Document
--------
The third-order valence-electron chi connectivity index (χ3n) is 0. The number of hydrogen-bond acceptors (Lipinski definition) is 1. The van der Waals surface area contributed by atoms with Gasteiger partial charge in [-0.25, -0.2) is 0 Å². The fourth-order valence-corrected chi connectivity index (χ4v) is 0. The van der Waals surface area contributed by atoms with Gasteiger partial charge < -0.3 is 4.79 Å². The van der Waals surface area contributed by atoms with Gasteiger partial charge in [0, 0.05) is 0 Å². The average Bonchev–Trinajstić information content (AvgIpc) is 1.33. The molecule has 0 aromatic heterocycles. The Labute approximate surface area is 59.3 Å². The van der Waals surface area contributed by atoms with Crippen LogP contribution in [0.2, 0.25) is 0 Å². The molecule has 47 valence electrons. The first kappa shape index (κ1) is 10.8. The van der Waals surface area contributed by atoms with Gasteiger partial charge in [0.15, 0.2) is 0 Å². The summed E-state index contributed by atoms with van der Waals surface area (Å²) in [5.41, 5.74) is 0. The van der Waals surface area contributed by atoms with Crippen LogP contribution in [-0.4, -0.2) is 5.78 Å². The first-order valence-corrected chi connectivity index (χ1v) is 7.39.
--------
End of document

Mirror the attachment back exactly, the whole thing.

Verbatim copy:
The third-order valence-electron chi connectivity index (χ3n) is 0. The number of hydrogen-bond acceptors (Lipinski definition) is 1. The van der Waals surface area contributed by atoms with Gasteiger partial charge in [-0.25, -0.2) is 0 Å². The fourth-order valence-corrected chi connectivity index (χ4v) is 0. The van der Waals surface area contributed by atoms with Gasteiger partial charge < -0.3 is 4.79 Å². The van der Waals surface area contributed by atoms with Gasteiger partial charge in [0, 0.05) is 0 Å². The average Bonchev–Trinajstić information content (AvgIpc) is 1.33. The molecule has 0 aromatic heterocycles. The Labute approximate surface area is 59.3 Å². The van der Waals surface area contributed by atoms with Crippen LogP contribution in [0.2, 0.25) is 0 Å². The molecule has 47 valence electrons. The first kappa shape index (κ1) is 10.8. The van der Waals surface area contributed by atoms with Gasteiger partial charge in [0.15, 0.2) is 0 Å². The summed E-state index contributed by atoms with van der Waals surface area (Å²) in [5.41, 5.74) is 0. The van der Waals surface area contributed by atoms with Crippen LogP contribution in [-0.4, -0.2) is 5.78 Å². The first-order valence-corrected chi connectivity index (χ1v) is 7.39.